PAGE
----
Gianni Russo is an actor, crooner, and entrepreneur. Over his long and storied career, he’s also dabbled as a radio personality, author, motivational speaker, restaurateur, and nightclub emcee.
He’s played mobsters, gangsters and other shady characters in a long string of mostly successful movies (46 and counting). But the native New Yorker is best known for his role as Carlo Rizzi in The Godfather.
With the iconic 1972 movie now celebrating its 50th anniversary, Russo is busier than ever making personal appearances across the U.S. and abroad. A colorful raconteur, Russo shares intimate memories about the making of the movie and his relationships with many of its stars, including Brando, Pacino and De Niro.
But food and his Italian heritage, part Sicilian and part Napolitano, have always been close to Russo’s heart. His most recent business venture is licensing The Godfather brand from Paramount Pictures to launch a specialty food line, Corleone Fine Italian Foods.
After a two-year pandemic-induced travel hiatus, this peripatetic star is back on the road—both entertaining audiences and making promotional appearances for Genco Olive Oil and Clemenza’s Meat Sauce.
Forbes.com caught up with Gianni Russo by phone from his home in New York City.
- When did you first start traveling?
- It seems like your business often takes you to Italy?
- What led you to invest in a food line?
- You are a world traveler. What special appeals does southern Italy offer?
- Why did you choose to buy property in Cefalu?
- Do people recognize you when you travel?
- What is your travel style?
- Any travel tips you can offer?
- How can non-celebrity travelers upgrade their experience?
- You are a “people person” but you mentioned that you usually travel alone. What are the advantages?
When did you first start traveling?
Gianni Russo: I’ve been traveling since my early twenties. My first cruise was working on the USS Independence as a hairdresser. I was able to earn a few dollars and see the world. I’ve been traveling ever since.
It seems like your business often takes you to Italy?
GR: Definitely. I have two passports, Italian and U.S.
In the past, I was probably traveling to Italy as often as once a month. I have cousins in Naples, Sorrento and Capri, and I also own a house in Cefalu, a seaside resort not far from Palermo.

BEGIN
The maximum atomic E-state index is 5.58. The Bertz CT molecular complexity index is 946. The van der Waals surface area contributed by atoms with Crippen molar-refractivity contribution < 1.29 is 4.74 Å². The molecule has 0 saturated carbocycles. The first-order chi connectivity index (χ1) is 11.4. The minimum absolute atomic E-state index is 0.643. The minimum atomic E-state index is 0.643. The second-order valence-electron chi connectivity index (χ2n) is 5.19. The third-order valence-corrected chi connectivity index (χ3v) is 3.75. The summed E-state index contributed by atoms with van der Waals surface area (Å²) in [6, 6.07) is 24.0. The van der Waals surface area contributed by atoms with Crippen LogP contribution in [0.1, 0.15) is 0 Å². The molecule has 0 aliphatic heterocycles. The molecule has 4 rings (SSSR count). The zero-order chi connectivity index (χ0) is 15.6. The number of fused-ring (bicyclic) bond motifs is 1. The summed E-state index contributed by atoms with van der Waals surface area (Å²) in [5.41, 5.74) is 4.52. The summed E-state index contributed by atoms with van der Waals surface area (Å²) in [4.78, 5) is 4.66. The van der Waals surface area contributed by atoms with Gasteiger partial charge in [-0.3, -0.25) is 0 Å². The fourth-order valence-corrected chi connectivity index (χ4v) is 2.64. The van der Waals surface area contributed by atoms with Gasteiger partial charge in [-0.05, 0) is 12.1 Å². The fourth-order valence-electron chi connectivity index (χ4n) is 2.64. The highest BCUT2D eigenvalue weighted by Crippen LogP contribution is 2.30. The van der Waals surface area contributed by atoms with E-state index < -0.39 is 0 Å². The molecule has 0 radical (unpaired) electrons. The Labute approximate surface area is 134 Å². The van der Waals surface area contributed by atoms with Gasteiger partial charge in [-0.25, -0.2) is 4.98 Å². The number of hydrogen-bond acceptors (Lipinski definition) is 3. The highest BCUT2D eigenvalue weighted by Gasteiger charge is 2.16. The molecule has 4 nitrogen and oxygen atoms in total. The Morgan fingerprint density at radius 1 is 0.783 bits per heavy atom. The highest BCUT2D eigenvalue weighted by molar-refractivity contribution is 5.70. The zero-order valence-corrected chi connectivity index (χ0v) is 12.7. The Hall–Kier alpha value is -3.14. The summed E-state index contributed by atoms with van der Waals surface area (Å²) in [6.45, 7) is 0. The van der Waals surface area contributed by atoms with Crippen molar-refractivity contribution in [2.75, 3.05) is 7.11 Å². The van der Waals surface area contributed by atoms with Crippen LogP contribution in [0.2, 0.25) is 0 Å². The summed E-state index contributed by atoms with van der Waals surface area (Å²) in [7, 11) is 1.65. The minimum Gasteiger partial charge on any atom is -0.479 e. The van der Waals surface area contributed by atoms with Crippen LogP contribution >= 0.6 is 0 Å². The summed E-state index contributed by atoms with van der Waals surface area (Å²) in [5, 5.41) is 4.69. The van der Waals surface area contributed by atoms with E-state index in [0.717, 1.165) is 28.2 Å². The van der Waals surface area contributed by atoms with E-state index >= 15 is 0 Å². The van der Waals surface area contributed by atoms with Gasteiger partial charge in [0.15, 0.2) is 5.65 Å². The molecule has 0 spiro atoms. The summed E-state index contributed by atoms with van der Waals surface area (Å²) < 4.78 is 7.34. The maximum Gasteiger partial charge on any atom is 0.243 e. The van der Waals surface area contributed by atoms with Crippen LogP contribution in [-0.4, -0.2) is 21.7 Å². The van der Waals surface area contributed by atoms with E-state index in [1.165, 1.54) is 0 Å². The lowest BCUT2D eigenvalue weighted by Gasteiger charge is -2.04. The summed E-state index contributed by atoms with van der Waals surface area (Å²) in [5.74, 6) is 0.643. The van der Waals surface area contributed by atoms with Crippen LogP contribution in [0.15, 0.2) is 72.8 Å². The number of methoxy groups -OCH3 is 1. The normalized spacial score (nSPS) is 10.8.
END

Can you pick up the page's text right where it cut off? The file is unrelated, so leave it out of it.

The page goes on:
And my growing food businesses have given me reasons to travel to Italy to meet with authentic, artisanal producers. For example, my vodka line, Don Corleone Organic Italian Vodka, comes from the Italian Alps. Our PGI-certified, extra virgin Genco Olive Oil is made by Barbera, a family-owned business in Sicily since 1894.
What led you to invest in a food line?
GR: I consider myself a chef and my grandmother was a great cook, too.
Few Italians are having “Sunday Dinners” and getting together as a family anymore. I try to keep that tradition going. My dining room sits 16 people and I host dinner parties all the time.
The sauce is always an important part of the meal. I grew up with great meat sauce and I wanted to create a sauce that’s far beyond anything else on the supermarket shelves. Most people don’t have the time to spend 36 hours making a Bolognese sauce.
The San Marzano tomatoes used in our sauce are the best in the world. I certify that you will think your grandmother made it!
You are a world traveler. What special appeals does southern Italy offer?
GR: In truth, I love warm, sunny climates and like to stay tan. I enjoy cooking and eating, and you can’t have a bad meal in Italy.
I’m getting close to being 80 years old. I still love my life and hope to retire on the Amalfi Coast some day.
Why did you choose to buy property in Cefalu?
GR: I wanted to take advantage of my heritage. April through September is a great time to visit this part of Sicily.
I spend most of my time in Cefalu worshiping the sun. And eating, of course; I really love the local seafood. My place is located between Taormina and Lido Beach, which is one of the most magnificent beaches in Sicily.
Do people recognize you when you travel?
GR: Recognition didn’t come until later in life for me. And I consider it a privilege.
What is your travel style?
GR: I consider traveling part of the trip.
I love to look good and dress stylishly but comfortably. I always wear a sports jacket, often a suit. And if I wear blue jeans, they aren’t washed out one. I have even developed my own clothing line, La Cosa Mia by Gianni.
Because many of my trips tend to be long ones, I send my clothes ahead of me via UPS. If I send them three days before, my hotel has them waiting for my arrival, often hanging in my closet.
Any travel tips you can offer?
GR: I think of myself as a smart traveler.
I book my trips well in advance, mostly because I have a lot of appearances and always keep busy. Planning ahead makes everything easier. I’m now booking my world tour that will take place next December.
As a frequent traveler, you learn to avoid traveling on the days most folks fly out, like Fridays or Sundays.
How can non-celebrity travelers upgrade their experience?
GR: It comes down to loyalty. Being loyal to an airline or revisiting the hotels you enjoy can really pay off with upgrades and perks.
You are a “people person” but you mentioned that you usually travel alone. What are the advantages?
GR: Travel always gives me a chance to meet new people, to share a drink or meal with someone at the bar.
Even if you’re not famous, a table for one never leaves you feeling alone if you look up and engage with someone else. Servers become pals, the people at the next table can tell you where to get your next great meal.
Note: This conversation has been lightly edited and condensed for clarity.
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